An alarming new report from The Economist exposes the extent to which tech companies are exploiting our psychological impulses to keep us hooked to our smartphones. It often goes over our head the influence that tech products exert over our behaviour. Former google employee and leader in promoting design ethics in tech Tristan Harris explains: “Companies say, we’re just getting better at giving people what they want. But the average person checks their phone 150 times a day. Is each one a conscious choice? No. Companies are getting better at getting people to make the choices they want them to make.”Behaviour Design How have companies mastered this? It all stems from the expert study of “Pursuasive Technology Design” an illustrious programme spearheaded by Professor BJ Fogg of Stanford University which has produced everyone from the creators of Instagram to the people at the top of tech in Apple and Google.Be it the emails that induce you to buy right away, the apps and games that rivet your attention, or the online forms that nudge you towards one decision over another: all are designed to hack the human brain and capitalise on its instincts, quirks and flaws. The techniques they use are often crude and blatantly manipulative, but they are getting steadily more refined, and, as they do so, less noticeable.And it’s not just tech companies who are adopting this tactic. Even banking and insurance companies have started modelling their customer interface design along the lines of Candy Crush.“It’s about looping people into these flows of incentive and reward. Your coffee at Starbucks, your education software, your credit card, the meds you need for your diabetes. Every consumer interface is becoming like a slot machine.”It’s a startling phenomenon of the digital age and something we should all be aware and conscious of. We wouldn’t allow our family or friends become addicted to gambling so why don’t we care about addiction to social media which to the brain is the same thing?The exciting explosion of smartphone technology has overshadowed the questioning of it’s potentially more pernicious effects and we have nonchalantly accepted the terms and conditions without reading the small print.Check out Tristan Harris explain how it works in more detail below: Read the Economist article in full here:https://www.1843magazine.com/features/the-scientists-who-make-apps-addictiveShare this: Press ThisTwitterFacebookGoogleTagsfacebook • Life • Marketing • philosophy •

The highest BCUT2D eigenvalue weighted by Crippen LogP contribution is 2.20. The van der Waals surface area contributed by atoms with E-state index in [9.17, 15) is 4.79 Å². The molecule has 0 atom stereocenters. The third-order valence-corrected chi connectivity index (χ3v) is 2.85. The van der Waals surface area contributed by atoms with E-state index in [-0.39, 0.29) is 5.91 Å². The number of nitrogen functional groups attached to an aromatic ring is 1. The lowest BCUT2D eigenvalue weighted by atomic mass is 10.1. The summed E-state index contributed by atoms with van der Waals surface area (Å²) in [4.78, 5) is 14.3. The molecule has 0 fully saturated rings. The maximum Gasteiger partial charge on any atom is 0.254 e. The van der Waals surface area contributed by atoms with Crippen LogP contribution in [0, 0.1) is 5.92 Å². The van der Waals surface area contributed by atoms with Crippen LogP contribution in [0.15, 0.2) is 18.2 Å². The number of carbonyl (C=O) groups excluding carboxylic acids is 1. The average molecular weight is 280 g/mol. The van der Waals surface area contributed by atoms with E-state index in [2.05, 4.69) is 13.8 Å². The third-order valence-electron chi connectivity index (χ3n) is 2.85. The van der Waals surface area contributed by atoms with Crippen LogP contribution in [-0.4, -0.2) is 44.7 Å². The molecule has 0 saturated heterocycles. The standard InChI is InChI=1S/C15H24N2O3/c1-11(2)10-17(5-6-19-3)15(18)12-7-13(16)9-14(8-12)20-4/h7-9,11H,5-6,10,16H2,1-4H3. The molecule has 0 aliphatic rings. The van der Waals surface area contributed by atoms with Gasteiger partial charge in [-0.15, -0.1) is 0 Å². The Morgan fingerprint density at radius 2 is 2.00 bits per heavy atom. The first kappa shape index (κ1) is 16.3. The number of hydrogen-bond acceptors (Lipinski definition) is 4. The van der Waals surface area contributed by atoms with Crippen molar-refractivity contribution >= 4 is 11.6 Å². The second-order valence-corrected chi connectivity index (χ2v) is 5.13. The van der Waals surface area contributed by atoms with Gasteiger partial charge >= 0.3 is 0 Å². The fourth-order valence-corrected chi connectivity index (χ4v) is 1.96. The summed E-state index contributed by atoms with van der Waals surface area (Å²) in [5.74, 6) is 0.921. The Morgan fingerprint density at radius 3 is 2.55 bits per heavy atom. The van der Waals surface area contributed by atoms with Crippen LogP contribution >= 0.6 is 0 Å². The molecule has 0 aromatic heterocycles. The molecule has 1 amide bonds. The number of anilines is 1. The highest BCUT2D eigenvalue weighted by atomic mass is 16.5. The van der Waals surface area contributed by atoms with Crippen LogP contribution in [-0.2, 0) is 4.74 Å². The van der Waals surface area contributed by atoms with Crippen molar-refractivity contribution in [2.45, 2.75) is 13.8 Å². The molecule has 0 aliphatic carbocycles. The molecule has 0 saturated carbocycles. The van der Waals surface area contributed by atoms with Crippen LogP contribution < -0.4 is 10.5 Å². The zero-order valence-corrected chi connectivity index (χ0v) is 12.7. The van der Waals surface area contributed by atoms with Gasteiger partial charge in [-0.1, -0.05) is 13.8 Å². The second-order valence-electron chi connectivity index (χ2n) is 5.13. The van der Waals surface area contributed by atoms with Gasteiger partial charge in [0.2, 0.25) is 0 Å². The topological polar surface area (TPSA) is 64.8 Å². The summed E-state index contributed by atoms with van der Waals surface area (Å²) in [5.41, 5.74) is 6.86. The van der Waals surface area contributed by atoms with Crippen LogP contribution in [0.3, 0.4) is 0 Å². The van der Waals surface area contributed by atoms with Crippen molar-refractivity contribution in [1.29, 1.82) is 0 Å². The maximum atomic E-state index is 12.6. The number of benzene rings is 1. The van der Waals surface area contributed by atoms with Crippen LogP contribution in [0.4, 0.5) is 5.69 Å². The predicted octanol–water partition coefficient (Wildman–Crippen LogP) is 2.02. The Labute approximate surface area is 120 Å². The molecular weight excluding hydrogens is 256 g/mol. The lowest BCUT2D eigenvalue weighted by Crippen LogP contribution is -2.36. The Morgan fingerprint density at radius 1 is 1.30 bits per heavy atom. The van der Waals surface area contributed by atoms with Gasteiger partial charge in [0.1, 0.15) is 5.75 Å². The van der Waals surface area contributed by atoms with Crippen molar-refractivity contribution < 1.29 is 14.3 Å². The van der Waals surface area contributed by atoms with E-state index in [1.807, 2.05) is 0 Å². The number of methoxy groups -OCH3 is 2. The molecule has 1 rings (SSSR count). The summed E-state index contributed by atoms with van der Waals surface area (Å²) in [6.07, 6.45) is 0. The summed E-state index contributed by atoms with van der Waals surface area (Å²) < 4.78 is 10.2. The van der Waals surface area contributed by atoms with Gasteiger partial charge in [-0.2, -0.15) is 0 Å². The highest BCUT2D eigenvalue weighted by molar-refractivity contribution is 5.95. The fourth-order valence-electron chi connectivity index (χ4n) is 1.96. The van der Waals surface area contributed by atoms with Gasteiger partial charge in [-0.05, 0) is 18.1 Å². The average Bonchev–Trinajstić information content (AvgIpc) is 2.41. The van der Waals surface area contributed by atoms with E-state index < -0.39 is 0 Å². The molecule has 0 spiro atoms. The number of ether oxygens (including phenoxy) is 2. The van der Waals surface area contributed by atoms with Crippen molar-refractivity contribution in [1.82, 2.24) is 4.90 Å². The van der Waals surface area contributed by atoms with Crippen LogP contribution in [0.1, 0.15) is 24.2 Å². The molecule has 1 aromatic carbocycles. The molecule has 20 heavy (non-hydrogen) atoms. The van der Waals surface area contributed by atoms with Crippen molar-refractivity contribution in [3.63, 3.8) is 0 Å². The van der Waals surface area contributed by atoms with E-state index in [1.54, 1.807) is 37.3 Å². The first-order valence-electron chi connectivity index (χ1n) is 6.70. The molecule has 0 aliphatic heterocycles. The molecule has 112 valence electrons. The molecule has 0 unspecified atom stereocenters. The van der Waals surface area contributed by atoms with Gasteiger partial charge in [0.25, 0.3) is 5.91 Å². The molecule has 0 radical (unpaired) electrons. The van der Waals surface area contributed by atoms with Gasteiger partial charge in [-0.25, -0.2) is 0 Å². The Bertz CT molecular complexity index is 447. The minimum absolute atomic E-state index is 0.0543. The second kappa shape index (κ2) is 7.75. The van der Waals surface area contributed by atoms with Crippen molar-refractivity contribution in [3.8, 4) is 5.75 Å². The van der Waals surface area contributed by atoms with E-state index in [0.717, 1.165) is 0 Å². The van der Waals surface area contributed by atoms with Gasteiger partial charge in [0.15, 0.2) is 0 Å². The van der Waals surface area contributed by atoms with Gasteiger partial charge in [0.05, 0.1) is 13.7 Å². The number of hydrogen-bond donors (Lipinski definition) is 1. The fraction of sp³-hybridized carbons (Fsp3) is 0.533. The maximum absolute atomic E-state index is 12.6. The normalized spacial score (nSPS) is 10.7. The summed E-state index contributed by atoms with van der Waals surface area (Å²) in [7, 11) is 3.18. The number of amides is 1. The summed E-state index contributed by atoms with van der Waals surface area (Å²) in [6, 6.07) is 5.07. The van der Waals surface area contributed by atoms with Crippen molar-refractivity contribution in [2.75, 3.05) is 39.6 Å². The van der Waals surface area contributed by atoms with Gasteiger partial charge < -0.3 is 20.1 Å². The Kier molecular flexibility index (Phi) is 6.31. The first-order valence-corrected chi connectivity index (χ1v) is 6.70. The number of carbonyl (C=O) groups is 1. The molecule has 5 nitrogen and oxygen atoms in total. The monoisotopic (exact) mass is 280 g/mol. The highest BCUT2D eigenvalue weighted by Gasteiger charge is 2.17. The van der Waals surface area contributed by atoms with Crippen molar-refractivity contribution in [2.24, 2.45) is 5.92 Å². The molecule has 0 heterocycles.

A Literary Journal
America's News Feed
A project by Artist Susan Merrick
Letters from an itinerant archaeologist
Photography, inspiration, fashion, landscapes, portraits, black and white, nature, people, city, animals, travel ...
Sustainable Living & Wildlife Conservation in Kenya Blog
Anarchism: A Documentary History of Libertarian Ideas
Music, Film, TV and Political News Coverage
Art and Visual Culture Magazine
All the news, pics, and video of the PACK you've been looking for...
Creating New Worlds
Mother, Writer, Reviewer
Writer and resident Cyberpunk.
bringing you the best cyberpunk has to offer
... Forecasting the Future of Warfare
IO, SC, PD, what's in a name?
Horror, sci-fi and fantasy culture: 6,535 entries - the latest horror and blasts from the past
Poetry and other works by the Spiral Artist.
Defending the planet from bad science fiction
slow time and the soft infinity
Photography and Writing
Photographs and Digital Pictures by Tobias M. Schiel
Blog en chantier de Sébastien Juillard
Obsession driven to infinity
A husband and wife adventuring through fantasy worlds together
feelings, thoughts and dilemmas
because facts really should be sacred
The world's most viewed site on global warming and climate change
Fresh hacks every day
Comic-books, Horror movies, Video-games...oh my!
Witness Hank's ongoing quest to watch and review every movie ever made! It's essentially impossible!
Creating Art, Poetry and Fiction.